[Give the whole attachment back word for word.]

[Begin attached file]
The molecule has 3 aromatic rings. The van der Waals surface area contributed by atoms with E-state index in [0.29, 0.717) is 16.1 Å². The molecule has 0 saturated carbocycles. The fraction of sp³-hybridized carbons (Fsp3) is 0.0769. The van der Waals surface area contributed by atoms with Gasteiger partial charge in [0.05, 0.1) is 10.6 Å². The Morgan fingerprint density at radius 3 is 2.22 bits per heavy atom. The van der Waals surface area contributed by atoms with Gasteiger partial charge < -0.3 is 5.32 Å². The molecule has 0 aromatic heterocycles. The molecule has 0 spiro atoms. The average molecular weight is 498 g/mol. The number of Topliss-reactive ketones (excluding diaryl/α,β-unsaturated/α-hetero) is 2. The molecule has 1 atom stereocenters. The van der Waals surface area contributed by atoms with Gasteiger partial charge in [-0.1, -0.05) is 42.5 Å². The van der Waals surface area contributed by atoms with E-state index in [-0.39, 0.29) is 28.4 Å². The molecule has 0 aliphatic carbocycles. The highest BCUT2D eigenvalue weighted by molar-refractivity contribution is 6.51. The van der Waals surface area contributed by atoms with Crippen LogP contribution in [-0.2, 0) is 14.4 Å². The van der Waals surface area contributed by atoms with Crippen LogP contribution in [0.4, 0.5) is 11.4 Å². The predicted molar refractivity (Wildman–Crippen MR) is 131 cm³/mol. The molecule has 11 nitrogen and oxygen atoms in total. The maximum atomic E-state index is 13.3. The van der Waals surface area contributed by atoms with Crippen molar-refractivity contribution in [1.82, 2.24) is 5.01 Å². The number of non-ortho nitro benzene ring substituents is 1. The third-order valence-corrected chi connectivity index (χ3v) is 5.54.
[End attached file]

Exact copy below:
The molecule has 3 aromatic rings. The van der Waals surface area contributed by atoms with E-state index in [0.29, 0.717) is 16.1 Å². The molecule has 0 saturated carbocycles. The fraction of sp³-hybridized carbons (Fsp3) is 0.0769. The van der Waals surface area contributed by atoms with Gasteiger partial charge in [0.05, 0.1) is 10.6 Å². The Morgan fingerprint density at radius 3 is 2.22 bits per heavy atom. The van der Waals surface area contributed by atoms with Gasteiger partial charge < -0.3 is 5.32 Å². The molecule has 0 aromatic heterocycles. The molecule has 0 spiro atoms. The average molecular weight is 498 g/mol. The number of Topliss-reactive ketones (excluding diaryl/α,β-unsaturated/α-hetero) is 2. The molecule has 1 atom stereocenters. The van der Waals surface area contributed by atoms with Gasteiger partial charge in [-0.1, -0.05) is 42.5 Å². The van der Waals surface area contributed by atoms with E-state index in [-0.39, 0.29) is 28.4 Å². The molecule has 0 aliphatic carbocycles. The highest BCUT2D eigenvalue weighted by molar-refractivity contribution is 6.51. The van der Waals surface area contributed by atoms with Crippen LogP contribution in [-0.2, 0) is 14.4 Å². The van der Waals surface area contributed by atoms with Crippen LogP contribution in [0.4, 0.5) is 11.4 Å². The predicted molar refractivity (Wildman–Crippen MR) is 131 cm³/mol. The molecule has 11 nitrogen and oxygen atoms in total. The maximum atomic E-state index is 13.3. The van der Waals surface area contributed by atoms with Crippen molar-refractivity contribution in [1.82, 2.24) is 5.01 Å². The number of non-ortho nitro benzene ring substituents is 1. The third-order valence-corrected chi connectivity index (χ3v) is 5.54.